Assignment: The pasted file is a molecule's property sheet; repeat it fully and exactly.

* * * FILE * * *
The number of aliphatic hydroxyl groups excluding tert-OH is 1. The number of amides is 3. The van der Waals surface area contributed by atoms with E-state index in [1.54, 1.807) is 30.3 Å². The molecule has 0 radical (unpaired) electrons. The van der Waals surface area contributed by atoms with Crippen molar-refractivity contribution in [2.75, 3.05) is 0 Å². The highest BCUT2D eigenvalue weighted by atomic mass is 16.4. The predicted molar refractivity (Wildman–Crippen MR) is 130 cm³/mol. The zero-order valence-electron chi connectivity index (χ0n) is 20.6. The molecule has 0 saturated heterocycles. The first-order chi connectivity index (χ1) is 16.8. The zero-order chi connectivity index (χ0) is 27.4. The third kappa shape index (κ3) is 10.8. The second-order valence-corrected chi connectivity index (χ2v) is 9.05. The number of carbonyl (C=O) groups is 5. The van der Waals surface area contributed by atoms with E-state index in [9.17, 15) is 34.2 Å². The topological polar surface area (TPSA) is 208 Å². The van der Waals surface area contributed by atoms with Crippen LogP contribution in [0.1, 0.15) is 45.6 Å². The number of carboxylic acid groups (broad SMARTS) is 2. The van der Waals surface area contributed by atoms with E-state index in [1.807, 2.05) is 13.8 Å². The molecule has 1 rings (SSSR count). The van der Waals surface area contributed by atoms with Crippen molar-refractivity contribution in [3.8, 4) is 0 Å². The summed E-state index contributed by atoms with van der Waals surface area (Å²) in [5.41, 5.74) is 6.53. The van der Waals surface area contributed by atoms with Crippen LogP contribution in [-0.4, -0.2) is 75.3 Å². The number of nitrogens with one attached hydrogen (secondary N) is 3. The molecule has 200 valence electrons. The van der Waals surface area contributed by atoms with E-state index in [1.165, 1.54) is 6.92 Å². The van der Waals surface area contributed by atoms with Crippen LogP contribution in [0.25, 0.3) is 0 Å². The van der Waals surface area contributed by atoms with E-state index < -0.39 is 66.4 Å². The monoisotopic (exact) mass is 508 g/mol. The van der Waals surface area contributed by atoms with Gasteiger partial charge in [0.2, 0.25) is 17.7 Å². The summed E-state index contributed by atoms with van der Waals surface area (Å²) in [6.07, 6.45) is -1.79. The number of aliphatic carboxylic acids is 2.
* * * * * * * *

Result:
The number of aliphatic hydroxyl groups excluding tert-OH is 1. The number of amides is 3. The van der Waals surface area contributed by atoms with E-state index in [1.54, 1.807) is 30.3 Å². The molecule has 0 radical (unpaired) electrons. The van der Waals surface area contributed by atoms with Crippen molar-refractivity contribution in [2.75, 3.05) is 0 Å². The highest BCUT2D eigenvalue weighted by atomic mass is 16.4. The predicted molar refractivity (Wildman–Crippen MR) is 130 cm³/mol. The zero-order valence-electron chi connectivity index (χ0n) is 20.6. The molecule has 0 saturated heterocycles. The first-order chi connectivity index (χ1) is 16.8. The zero-order chi connectivity index (χ0) is 27.4. The third kappa shape index (κ3) is 10.8. The second-order valence-corrected chi connectivity index (χ2v) is 9.05. The number of carbonyl (C=O) groups is 5. The van der Waals surface area contributed by atoms with E-state index in [9.17, 15) is 34.2 Å². The topological polar surface area (TPSA) is 208 Å². The van der Waals surface area contributed by atoms with Crippen LogP contribution in [0.1, 0.15) is 45.6 Å². The number of carboxylic acid groups (broad SMARTS) is 2. The van der Waals surface area contributed by atoms with E-state index in [1.807, 2.05) is 13.8 Å². The molecule has 1 rings (SSSR count). The van der Waals surface area contributed by atoms with Crippen molar-refractivity contribution in [3.8, 4) is 0 Å². The summed E-state index contributed by atoms with van der Waals surface area (Å²) in [5.41, 5.74) is 6.53. The van der Waals surface area contributed by atoms with Crippen LogP contribution in [-0.4, -0.2) is 75.3 Å². The number of nitrogens with one attached hydrogen (secondary N) is 3. The molecule has 200 valence electrons. The van der Waals surface area contributed by atoms with E-state index in [1.165, 1.54) is 6.92 Å². The van der Waals surface area contributed by atoms with Crippen LogP contribution in [0.25, 0.3) is 0 Å². The van der Waals surface area contributed by atoms with E-state index < -0.39 is 66.4 Å². The monoisotopic (exact) mass is 508 g/mol. The van der Waals surface area contributed by atoms with Gasteiger partial charge in [0.2, 0.25) is 17.7 Å². The summed E-state index contributed by atoms with van der Waals surface area (Å²) in [6.07, 6.45) is -1.79. The number of aliphatic carboxylic acids is 2.